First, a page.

For example, I was asked by a friend to carve the Chinese character “pu” often translated as “uncarved block” or “unworked wood,” a concept central to Daoist philosophy. I’m certainly not one to explain it, but if you’re interested, Alan Watts discusses it here.
When it came to carving the character I quickly got out a couple carving chisels. I didn’t take photos, but with a straight chisel I cut down from opposite sides to form the valley. This is at the core of the method Chris Pye explains in his excellent book Lettercarving in Wood: A Practical Course. In recent years, it had only been available used, but as you’ll see at the link, it is now back in print. I can’t recommend it highly enough.
The chisels were suitable to carve into the dry hard cherry wood, and I still used the knife to clean up junctions and other areas, in combination with a skew chisel.
Still, a knife may have the advantage in many situations. Chisels should be held with two hands, leaving none to hold curvy sculptural pieces like spoons. And the hand with the knife and the hand with the spoon ideally act in concert with one another, moving simultaneously.
Lettering offers endless creative possibilities, and the message can be anything from a sublime line of classic poetry to a simple word or phrase. Whatever the case, it can mean something to someone. Above is a photo of the spoon I was working on in the first photo of the post.
The exact phrase was a specific request. Emily Dickinson it is not, but a friend’s direct and playful reflection, and fun for me.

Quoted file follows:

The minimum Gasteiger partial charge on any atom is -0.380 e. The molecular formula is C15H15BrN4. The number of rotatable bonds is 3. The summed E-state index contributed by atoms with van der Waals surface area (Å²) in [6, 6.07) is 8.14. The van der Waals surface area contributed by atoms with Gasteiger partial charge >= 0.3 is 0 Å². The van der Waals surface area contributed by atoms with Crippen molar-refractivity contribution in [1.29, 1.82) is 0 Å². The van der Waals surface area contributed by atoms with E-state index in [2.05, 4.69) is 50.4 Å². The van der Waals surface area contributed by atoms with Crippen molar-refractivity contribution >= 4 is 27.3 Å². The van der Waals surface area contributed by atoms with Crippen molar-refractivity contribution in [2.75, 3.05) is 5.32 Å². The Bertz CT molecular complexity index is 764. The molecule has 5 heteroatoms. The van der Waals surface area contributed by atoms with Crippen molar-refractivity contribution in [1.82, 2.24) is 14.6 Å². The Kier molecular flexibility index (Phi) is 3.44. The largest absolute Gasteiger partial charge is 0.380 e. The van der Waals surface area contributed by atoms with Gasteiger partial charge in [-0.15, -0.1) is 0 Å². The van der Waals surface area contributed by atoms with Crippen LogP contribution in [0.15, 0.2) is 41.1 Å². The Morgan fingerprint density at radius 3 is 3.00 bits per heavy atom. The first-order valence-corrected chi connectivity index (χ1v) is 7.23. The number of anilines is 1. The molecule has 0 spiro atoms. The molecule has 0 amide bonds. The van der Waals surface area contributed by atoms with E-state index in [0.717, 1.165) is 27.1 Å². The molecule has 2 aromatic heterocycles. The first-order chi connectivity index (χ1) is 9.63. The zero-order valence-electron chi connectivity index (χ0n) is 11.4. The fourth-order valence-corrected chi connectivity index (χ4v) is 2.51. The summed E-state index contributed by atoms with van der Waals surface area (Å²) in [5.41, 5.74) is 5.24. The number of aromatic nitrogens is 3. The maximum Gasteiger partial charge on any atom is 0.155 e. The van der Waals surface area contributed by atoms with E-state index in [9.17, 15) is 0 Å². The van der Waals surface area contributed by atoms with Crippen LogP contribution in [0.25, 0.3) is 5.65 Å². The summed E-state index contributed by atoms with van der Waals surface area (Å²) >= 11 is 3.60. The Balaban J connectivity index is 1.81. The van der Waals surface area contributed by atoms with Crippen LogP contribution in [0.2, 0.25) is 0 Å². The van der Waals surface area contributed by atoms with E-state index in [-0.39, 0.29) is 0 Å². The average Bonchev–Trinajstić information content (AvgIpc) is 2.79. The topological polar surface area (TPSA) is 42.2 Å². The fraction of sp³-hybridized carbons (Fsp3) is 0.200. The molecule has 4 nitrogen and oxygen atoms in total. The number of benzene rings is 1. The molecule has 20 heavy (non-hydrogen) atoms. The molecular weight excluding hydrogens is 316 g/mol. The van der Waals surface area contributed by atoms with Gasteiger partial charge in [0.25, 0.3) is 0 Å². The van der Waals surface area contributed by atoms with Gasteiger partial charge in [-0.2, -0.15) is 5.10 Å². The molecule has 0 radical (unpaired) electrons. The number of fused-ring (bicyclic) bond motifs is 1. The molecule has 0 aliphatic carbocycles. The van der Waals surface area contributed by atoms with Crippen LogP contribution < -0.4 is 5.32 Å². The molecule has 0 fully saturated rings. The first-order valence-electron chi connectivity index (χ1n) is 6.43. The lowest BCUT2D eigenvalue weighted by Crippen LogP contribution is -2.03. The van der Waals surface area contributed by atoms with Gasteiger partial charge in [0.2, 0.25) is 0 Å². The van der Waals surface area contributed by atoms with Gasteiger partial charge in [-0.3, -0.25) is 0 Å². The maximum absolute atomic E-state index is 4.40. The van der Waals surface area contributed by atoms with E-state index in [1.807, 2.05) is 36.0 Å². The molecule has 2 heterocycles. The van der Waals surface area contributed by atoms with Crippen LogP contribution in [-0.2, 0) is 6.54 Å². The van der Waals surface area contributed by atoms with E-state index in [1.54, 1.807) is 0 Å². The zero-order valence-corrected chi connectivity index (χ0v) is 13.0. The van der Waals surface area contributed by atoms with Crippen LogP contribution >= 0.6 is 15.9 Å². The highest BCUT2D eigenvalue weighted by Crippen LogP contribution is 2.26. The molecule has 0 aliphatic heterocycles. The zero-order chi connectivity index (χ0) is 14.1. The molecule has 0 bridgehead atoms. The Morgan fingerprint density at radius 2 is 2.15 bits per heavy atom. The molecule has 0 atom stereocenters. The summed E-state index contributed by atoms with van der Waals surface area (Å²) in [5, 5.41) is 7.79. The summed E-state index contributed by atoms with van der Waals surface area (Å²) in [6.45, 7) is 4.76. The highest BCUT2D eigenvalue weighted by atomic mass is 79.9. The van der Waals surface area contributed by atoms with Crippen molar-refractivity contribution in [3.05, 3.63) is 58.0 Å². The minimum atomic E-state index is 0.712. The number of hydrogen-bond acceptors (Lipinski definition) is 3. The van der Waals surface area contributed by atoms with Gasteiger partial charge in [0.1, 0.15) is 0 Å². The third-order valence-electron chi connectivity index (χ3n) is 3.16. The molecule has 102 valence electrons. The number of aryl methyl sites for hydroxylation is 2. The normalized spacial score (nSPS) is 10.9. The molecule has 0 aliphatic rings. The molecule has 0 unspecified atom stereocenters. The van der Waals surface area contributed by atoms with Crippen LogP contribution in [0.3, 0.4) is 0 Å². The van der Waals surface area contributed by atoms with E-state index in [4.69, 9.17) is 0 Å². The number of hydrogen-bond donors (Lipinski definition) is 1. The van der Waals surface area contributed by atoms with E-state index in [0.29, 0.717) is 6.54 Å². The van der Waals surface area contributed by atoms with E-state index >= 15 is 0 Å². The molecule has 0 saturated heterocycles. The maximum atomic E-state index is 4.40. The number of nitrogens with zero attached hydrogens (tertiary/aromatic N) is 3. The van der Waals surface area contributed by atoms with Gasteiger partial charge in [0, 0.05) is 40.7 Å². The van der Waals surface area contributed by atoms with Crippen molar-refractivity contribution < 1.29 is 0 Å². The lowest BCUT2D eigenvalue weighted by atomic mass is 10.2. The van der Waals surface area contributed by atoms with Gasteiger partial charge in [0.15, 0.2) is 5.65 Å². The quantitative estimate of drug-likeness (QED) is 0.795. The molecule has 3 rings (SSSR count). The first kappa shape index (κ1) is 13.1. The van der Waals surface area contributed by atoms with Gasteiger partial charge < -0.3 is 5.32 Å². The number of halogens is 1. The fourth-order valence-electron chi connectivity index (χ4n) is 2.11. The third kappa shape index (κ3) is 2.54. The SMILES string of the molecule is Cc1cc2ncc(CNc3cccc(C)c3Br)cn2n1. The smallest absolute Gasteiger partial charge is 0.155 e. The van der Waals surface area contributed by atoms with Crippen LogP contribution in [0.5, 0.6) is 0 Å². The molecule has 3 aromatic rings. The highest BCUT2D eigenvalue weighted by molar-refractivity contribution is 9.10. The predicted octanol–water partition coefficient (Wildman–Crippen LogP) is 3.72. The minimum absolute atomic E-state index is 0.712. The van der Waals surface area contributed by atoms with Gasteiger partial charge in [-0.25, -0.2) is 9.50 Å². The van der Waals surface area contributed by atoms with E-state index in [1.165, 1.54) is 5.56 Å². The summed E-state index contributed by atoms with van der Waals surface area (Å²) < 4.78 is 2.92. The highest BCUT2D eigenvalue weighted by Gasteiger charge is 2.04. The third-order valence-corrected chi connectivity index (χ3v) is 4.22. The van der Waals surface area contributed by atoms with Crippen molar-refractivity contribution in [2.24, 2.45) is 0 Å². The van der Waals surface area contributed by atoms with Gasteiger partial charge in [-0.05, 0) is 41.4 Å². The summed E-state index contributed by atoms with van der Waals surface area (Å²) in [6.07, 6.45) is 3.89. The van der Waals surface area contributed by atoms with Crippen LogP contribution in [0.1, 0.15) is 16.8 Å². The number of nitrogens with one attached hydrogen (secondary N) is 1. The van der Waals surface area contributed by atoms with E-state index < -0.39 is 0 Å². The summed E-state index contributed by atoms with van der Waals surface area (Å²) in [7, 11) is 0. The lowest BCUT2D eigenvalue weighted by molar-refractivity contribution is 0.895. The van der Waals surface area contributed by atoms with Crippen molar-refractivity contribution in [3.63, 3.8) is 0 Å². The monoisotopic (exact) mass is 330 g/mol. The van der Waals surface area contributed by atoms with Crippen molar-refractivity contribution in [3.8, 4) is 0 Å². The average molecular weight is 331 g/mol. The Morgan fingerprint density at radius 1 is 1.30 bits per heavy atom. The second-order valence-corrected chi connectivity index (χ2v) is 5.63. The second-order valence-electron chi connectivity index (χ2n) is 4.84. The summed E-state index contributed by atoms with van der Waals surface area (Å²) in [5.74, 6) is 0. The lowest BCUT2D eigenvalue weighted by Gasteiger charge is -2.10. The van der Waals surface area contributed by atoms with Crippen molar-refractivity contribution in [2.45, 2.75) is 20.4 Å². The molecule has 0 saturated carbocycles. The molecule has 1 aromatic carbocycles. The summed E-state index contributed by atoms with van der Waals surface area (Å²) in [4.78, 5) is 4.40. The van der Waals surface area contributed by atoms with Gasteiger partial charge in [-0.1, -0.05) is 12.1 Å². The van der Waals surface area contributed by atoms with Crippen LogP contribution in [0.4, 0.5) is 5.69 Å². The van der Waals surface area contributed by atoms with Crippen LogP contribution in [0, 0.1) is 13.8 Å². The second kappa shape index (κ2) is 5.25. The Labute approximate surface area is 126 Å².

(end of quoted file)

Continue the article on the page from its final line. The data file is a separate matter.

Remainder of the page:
If you want to carve letters, the important thing is to begin and keep going. You will learn subtle things with every project and your cuts will improve. Meanwhile, the early projects are no less meaningful. I know people get intimidated by the design of letters as well, and I hope to share some more thoughts on that subject too, but just try to have some fun with it. We’ve been making letters since we were little kids.
Today, I took the above photo of the handle of a cooking spoon we’ve been using in our kitchen daily since I carved it a dozen years ago. Kristin loves it.
PS: If you want a deeper dive, I’d also recommend the book Lettercarving in Stone by Tom Perkins, even if you don’t want to carve in stone. And, if you can resist being overwhelmed, two websites that have abundant lettering resources and inspiration are those of The Lettering Arts Trust and John Neal Books.
Xlent–Alan Watts, Psychotherapy East and West
You can explain it to me the next time I’m in Plymouth, Marie.
That little stylized turd at the end of the 2021 spoon is quite elegant.
Thanks for noticing, Kalia. It was carved for a classy Englishman. I guess it’s an English turd.
Well, I have just noticed the odd ‘Richard-the-Third’ at the end – well spotted!